In the most recent post over at 538, Nate Silver makes a brief parenthetical statement about Pennsylvania that got me wondering if there was something bigger going on.
(So pronounced are the regional variations in Pennsylvania that Republicans were able to devise a redistricting plan in which Democrats won just 5 of the 18 seats for the House of Representatives this year despite their House candidates winning more votes over all throughout the state.)
And this was also true of Ohio, where Republicans won 12 out of 16 House seats despite losing the state’s popular vote to Obama. Those are huge lopsided Congressional advantage for Republicans in a swing state, especially ones with a Democratic lean in the popular vote. And the Republicans retained the House despite losing at most other levels across the country. This leads to the question: How pronounced is the difference between each states’ Congressional representation and its votes for President? (And if the discrepancy is large, what are the reasons?)
Maybe this has been covered elsewhere, but out of curiosity I wanted to see what the picture looked like for myself. I gathered two sets of data:
1) The state-by-state current vote totals for Obama vs. Romney (from the Cook Report spreadsheet).
2) Each State’s Congressional delegation percentage, from the 113th Congress state listing on Wikipedia.
Here’s the final CSV file.
I tried two ways to visualize the data to see what the current state of the discrepancy between the Obama/Romney state voting and the Congressional delegation percentages (i.e 5 Dems and 5 Reps would be 50%).
Way #1: By Popular vote margin
A couple things stand out here:
1) Only 1 state, AZ, had Romney winning the popular vote but Democrats holding a majority of the Congressional Delegation.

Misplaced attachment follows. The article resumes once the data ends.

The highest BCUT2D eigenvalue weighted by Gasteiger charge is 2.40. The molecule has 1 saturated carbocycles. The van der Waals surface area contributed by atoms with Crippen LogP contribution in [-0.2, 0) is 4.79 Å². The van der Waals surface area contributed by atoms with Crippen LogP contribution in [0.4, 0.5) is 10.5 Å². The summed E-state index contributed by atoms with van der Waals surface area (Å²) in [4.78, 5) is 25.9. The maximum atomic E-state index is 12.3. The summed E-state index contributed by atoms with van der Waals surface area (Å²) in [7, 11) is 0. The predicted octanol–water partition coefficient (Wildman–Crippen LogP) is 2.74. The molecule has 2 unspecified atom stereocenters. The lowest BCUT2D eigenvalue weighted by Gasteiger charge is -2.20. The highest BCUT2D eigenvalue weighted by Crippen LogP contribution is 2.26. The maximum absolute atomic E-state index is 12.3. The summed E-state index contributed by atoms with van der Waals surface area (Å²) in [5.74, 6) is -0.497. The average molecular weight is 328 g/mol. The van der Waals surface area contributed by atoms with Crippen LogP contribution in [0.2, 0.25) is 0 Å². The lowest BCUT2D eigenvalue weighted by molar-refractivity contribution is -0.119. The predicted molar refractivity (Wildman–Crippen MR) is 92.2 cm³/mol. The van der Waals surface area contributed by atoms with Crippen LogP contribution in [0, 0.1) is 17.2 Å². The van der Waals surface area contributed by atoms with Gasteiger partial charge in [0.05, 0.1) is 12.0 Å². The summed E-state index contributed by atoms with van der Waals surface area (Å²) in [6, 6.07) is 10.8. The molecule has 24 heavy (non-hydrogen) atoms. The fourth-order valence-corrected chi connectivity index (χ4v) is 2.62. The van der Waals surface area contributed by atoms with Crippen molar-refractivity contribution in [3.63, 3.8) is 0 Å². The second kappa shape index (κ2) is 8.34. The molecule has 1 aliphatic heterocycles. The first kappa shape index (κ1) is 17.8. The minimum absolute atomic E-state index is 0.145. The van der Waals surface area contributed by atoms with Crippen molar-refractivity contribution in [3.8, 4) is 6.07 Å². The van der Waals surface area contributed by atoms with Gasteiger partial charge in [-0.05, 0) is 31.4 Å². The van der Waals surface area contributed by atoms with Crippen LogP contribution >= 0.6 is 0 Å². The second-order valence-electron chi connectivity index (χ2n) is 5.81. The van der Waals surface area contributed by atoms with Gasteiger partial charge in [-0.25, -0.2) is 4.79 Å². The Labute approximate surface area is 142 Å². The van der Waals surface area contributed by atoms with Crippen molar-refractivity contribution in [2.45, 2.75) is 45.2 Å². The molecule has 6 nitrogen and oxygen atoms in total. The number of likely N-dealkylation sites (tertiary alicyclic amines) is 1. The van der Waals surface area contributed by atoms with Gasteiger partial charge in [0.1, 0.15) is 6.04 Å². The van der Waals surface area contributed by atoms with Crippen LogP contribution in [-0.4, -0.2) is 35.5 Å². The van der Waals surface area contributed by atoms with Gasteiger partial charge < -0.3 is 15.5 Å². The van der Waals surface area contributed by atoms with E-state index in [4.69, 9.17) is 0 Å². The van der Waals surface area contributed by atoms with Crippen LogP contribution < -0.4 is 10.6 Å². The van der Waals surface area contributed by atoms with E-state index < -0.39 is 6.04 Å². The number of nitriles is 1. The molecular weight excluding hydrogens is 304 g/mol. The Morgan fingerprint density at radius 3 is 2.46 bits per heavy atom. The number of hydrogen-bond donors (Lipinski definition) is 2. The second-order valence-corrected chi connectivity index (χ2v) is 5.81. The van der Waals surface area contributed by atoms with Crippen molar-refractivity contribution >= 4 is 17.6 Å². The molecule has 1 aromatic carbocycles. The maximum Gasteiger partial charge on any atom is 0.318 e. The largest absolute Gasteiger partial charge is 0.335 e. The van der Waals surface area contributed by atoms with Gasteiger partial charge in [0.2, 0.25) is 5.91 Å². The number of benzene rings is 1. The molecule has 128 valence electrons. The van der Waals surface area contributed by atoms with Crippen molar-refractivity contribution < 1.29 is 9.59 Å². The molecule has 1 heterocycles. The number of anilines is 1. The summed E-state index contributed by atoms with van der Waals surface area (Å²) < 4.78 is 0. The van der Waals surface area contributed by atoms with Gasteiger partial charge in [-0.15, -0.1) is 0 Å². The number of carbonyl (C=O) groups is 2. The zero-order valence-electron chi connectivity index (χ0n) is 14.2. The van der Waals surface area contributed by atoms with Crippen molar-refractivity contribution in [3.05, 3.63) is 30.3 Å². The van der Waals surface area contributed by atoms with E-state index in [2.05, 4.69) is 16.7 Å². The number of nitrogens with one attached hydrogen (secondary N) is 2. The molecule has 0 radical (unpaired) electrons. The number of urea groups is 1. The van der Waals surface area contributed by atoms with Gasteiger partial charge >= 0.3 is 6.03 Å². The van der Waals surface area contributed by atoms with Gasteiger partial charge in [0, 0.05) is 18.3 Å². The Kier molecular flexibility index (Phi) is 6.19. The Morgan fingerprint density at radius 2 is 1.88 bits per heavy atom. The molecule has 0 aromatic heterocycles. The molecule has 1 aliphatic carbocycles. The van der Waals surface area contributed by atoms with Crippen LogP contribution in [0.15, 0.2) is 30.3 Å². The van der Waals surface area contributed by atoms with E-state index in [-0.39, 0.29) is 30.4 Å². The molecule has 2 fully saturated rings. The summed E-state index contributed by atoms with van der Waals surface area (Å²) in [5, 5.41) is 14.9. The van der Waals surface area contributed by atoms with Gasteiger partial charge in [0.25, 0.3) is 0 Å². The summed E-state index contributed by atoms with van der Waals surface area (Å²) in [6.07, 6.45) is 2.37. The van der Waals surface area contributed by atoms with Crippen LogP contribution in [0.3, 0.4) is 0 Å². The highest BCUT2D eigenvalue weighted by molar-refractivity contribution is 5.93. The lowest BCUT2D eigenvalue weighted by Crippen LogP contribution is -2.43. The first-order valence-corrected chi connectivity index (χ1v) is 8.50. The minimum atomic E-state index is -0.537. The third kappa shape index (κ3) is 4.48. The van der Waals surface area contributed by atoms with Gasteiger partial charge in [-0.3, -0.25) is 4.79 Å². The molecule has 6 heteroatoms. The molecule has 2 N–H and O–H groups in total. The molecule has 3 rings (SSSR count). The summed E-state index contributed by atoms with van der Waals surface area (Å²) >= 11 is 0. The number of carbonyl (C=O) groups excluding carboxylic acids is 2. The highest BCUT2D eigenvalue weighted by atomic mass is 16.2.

2) Several states had the reverse, where Obama won the popular vote but Republicans had a majority of the delegation.
3) Almost every swing state, including OH, FL, PA, VA, NV, CO, and NC have lopsided Republican delegations (Updated: not NH).
Way #2: By Quadrant
It does seem like the entire chart, which you would expect to center at 50% population vote matching with 50% congressional representation, is shifted several steps to the right. The discrepancy between B and C does not tell the whole story, but it does seem clear that the popular vote totals have to be very far in the favor of Democrats before the House delegations start to match (except one time, in Arizona).
There are several reasons this could be the case, here are the ones I am thinking:
1) Better Republican candidates at the House level across the board.
This seem unlikely because of the sheer numbers in every state. Having all those candidates randomly be better than their opponents at once is pretty unlikely.
2) Obama more popular than other Dems in general
I don’t like this answer because Dems did so well across the country in other state-wide races, including ballot questions and Senate races.
3) The Incumbency advantage
This one seems very plausible to me. Incumbents have huge advantage (fundraising, media appearances, recognition, etc) and there was a very big Republican wave in 2010 that left a lot of Republicans as incumbents for 2012.
4) Aggressive Gerrymandering of districts
Republicans across the country, swept into power in 2010, had the unique advantage in many states to use the once-a-decade census numbers to draw up new lines and redistrict states in a partisan manner. We in MA have a nice long history of this sort of shenanigan, I think at least one speaker has gone to jail for it?
If #4 was the case, then the Republican House majority could be around for a very, very long time.
Any thoughts on how could we determine if that’s the situation. or if its just a combination of the other 3? (or is something else going on?)